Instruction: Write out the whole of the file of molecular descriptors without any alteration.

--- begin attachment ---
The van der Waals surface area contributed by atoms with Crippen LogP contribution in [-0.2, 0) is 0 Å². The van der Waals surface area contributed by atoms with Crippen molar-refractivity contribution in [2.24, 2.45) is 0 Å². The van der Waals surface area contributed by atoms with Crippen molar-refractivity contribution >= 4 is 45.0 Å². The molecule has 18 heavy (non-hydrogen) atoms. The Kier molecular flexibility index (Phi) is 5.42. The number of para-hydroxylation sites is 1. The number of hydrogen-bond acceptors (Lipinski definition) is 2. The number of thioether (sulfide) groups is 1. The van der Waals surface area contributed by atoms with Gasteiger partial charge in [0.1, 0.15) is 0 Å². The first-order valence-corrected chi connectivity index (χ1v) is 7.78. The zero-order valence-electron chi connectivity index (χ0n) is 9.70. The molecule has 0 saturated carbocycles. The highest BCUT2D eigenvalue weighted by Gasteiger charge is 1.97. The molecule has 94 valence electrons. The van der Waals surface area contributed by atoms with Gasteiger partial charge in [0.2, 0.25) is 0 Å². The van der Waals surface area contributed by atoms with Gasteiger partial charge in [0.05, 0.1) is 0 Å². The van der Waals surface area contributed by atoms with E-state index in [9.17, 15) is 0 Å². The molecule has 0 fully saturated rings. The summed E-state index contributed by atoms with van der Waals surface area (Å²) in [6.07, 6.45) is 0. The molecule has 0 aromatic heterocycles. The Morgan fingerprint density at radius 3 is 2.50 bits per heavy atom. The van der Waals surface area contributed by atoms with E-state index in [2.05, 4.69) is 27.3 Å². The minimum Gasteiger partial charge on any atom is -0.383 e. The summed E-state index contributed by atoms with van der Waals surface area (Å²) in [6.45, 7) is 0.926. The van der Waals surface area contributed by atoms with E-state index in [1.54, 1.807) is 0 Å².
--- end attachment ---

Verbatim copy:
The van der Waals surface area contributed by atoms with Crippen LogP contribution in [-0.2, 0) is 0 Å². The van der Waals surface area contributed by atoms with Crippen molar-refractivity contribution in [2.24, 2.45) is 0 Å². The van der Waals surface area contributed by atoms with Crippen molar-refractivity contribution >= 4 is 45.0 Å². The molecule has 18 heavy (non-hydrogen) atoms. The Kier molecular flexibility index (Phi) is 5.42. The number of para-hydroxylation sites is 1. The number of hydrogen-bond acceptors (Lipinski definition) is 2. The number of thioether (sulfide) groups is 1. The van der Waals surface area contributed by atoms with Gasteiger partial charge in [0.1, 0.15) is 0 Å². The first-order valence-corrected chi connectivity index (χ1v) is 7.78. The zero-order valence-electron chi connectivity index (χ0n) is 9.70. The molecule has 0 saturated carbocycles. The highest BCUT2D eigenvalue weighted by Gasteiger charge is 1.97. The molecule has 94 valence electrons. The van der Waals surface area contributed by atoms with Gasteiger partial charge in [0.2, 0.25) is 0 Å². The van der Waals surface area contributed by atoms with Gasteiger partial charge in [0.05, 0.1) is 0 Å². The van der Waals surface area contributed by atoms with E-state index in [9.17, 15) is 0 Å². The molecule has 0 fully saturated rings. The summed E-state index contributed by atoms with van der Waals surface area (Å²) in [6.07, 6.45) is 0. The molecule has 0 aromatic heterocycles. The Morgan fingerprint density at radius 3 is 2.50 bits per heavy atom. The van der Waals surface area contributed by atoms with E-state index in [2.05, 4.69) is 27.3 Å². The minimum Gasteiger partial charge on any atom is -0.383 e. The summed E-state index contributed by atoms with van der Waals surface area (Å²) in [6.45, 7) is 0.926. The van der Waals surface area contributed by atoms with E-state index in [1.54, 1.807) is 0 Å².